• This will generate more engagement and interaction, and ultimately provide timely, personalised approaches and offerings.

Recruiting and activating more productive agents in less time

  • Segment recruits using simple yet tailored profiling tools.
  • Ensure a broader and intentional recruitment approach coupled with a strong, innovative retention strategy targeting millennials and Gen X.
  • Train, coach and develop agents (product, regulation, tried-and-tested skills training) using modern formats that appeal to them via the same engagement mechanisms as above.
  • Offer agents instant access to all modular content 24:7 as part of a wider hybrid curriculum and serve training suggestions at the right time.
  • Build a larger MDRT cohort by identifying agents to participate in a ‘good-to-great’ development programme.
  • Deliver the program through the same digital tool using multiple content formats.

Better equipping managers and leaders

This is the really cool bit!

  • Track all the above engagement and sales activity automatically in real-time on a single management dashboard.
  • Leaders now have the crucial data needed to have meaningful performance conversations with their agents. Combined with digitally-led sales management skills training, this is an extremely powerful tool.
  • Take away the heavy-lifting from leaders by directing them straight to the relevant development module(s) based on agents’ performance.
  • Target investment at the right people. Sales managers and leaders are the backbone of any sales force so not having fresh talent coming through is a huge risk that the psychometric profiling of candidates can mitigate.

Operational priorities and the existing biggest gaps are likely to determine the order in which these areas are tackled. Being distinct yet interdependent, they don’t have to be deployed in a particular way.

Wondering where to start? If you’re considering the next stage in your agency’s digital evolution then we’re happy to share guidance and illustrate the art of the possible - talk to us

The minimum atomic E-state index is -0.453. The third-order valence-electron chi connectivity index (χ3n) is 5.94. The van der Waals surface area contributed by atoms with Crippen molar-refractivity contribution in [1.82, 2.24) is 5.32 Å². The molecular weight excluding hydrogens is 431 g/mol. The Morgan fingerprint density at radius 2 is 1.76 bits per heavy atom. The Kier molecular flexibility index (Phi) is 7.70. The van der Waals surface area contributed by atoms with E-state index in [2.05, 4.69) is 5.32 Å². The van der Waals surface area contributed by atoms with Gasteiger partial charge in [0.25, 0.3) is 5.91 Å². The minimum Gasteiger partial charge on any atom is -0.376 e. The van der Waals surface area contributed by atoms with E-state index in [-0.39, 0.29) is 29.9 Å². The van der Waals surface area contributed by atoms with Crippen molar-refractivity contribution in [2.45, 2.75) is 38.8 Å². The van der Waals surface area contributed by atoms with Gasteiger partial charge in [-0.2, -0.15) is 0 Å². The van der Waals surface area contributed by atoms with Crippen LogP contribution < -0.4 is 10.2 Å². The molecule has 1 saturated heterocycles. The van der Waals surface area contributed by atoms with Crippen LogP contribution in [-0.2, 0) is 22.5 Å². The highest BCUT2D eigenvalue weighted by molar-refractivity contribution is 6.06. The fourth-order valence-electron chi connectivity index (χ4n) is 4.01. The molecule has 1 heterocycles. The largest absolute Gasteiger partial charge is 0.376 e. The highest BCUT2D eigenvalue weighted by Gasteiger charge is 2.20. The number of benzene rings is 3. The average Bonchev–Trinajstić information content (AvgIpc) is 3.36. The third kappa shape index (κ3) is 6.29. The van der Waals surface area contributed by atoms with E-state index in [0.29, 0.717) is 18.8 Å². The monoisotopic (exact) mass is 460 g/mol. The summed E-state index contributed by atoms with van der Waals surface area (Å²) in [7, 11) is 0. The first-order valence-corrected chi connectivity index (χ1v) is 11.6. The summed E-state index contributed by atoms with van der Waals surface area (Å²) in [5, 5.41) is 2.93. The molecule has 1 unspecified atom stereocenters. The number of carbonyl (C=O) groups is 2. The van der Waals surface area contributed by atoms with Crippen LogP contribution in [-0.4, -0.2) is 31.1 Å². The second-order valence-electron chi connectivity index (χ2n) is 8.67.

The quick wins

Developing a ‘good to great’ engagement and development initiative to build a larger MDRT cohort can be considered ‘low hanging fruit’, as leaders and the life insurer are both highly-motivated to have more top-performing agents. This initiative also avoids tackling the challenges associated with recruiting new agents, thus increasing revenue and growth in the shortest amount of time.

You may well be thinking these are three very obvious performance areas to address – and you’d be right. The secret sauce, however, is in how the solutions are designed and developed. Positive differentiation is essential (again, obvious) and, at least to begin with, solutions should not require intrusive systems integration. They must also be quickly deployable.

Distribution typically accounts for two-thirds of insurance costs. With an augmented bionic and engagement-driven distribution approach, life insurers can cut costs by digitalising low-value activities whilst using technology to increase agent engagement, competency and activity.

A successfully deployed agency of the future will be a smaller, more productive sales force that connects and engages with a larger number of consumers and customers, via channels and formats that they enjoy.

More engagement means more, and better, sales.

Interested in how we are helping life insurers engage better with agents and customers? Drop us a question or request a discovery call to learn more - get in touch